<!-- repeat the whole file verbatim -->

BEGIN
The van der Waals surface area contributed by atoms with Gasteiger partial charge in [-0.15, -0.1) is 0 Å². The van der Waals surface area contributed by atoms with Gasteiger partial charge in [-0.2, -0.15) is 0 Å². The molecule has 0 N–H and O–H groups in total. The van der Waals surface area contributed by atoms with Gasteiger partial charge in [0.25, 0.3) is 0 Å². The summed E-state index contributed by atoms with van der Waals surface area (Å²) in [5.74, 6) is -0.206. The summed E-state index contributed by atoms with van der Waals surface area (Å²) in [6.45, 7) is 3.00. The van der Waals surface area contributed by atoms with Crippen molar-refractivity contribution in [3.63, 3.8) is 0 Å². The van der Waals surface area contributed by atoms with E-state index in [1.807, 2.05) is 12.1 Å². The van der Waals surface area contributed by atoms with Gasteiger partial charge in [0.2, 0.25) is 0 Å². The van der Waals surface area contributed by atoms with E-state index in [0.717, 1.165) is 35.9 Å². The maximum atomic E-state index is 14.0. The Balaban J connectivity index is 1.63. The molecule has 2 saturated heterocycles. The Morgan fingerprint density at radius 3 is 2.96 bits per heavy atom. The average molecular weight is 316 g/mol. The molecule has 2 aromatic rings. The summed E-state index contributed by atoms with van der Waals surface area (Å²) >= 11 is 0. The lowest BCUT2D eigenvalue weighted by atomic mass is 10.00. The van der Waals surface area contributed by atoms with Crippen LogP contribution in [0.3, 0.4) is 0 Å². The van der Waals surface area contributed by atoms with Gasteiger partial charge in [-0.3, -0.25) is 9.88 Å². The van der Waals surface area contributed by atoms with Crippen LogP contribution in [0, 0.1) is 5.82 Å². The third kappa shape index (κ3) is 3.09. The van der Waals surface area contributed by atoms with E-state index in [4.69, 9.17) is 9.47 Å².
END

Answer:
The van der Waals surface area contributed by atoms with Gasteiger partial charge in [-0.15, -0.1) is 0 Å². The van der Waals surface area contributed by atoms with Gasteiger partial charge in [-0.2, -0.15) is 0 Å². The molecule has 0 N–H and O–H groups in total. The van der Waals surface area contributed by atoms with Gasteiger partial charge in [0.25, 0.3) is 0 Å². The summed E-state index contributed by atoms with van der Waals surface area (Å²) in [5.74, 6) is -0.206. The summed E-state index contributed by atoms with van der Waals surface area (Å²) in [6.45, 7) is 3.00. The van der Waals surface area contributed by atoms with Crippen molar-refractivity contribution in [3.63, 3.8) is 0 Å². The van der Waals surface area contributed by atoms with E-state index in [1.807, 2.05) is 12.1 Å². The van der Waals surface area contributed by atoms with Gasteiger partial charge in [0.2, 0.25) is 0 Å². The van der Waals surface area contributed by atoms with E-state index in [0.717, 1.165) is 35.9 Å². The maximum atomic E-state index is 14.0. The Balaban J connectivity index is 1.63. The molecule has 2 saturated heterocycles. The Morgan fingerprint density at radius 3 is 2.96 bits per heavy atom. The average molecular weight is 316 g/mol. The molecule has 2 aromatic rings. The summed E-state index contributed by atoms with van der Waals surface area (Å²) >= 11 is 0. The lowest BCUT2D eigenvalue weighted by atomic mass is 10.00. The van der Waals surface area contributed by atoms with Crippen LogP contribution in [0.3, 0.4) is 0 Å². The van der Waals surface area contributed by atoms with Gasteiger partial charge in [-0.3, -0.25) is 9.88 Å². The van der Waals surface area contributed by atoms with Crippen LogP contribution in [0, 0.1) is 5.82 Å². The third kappa shape index (κ3) is 3.09. The van der Waals surface area contributed by atoms with E-state index in [4.69, 9.17) is 9.47 Å².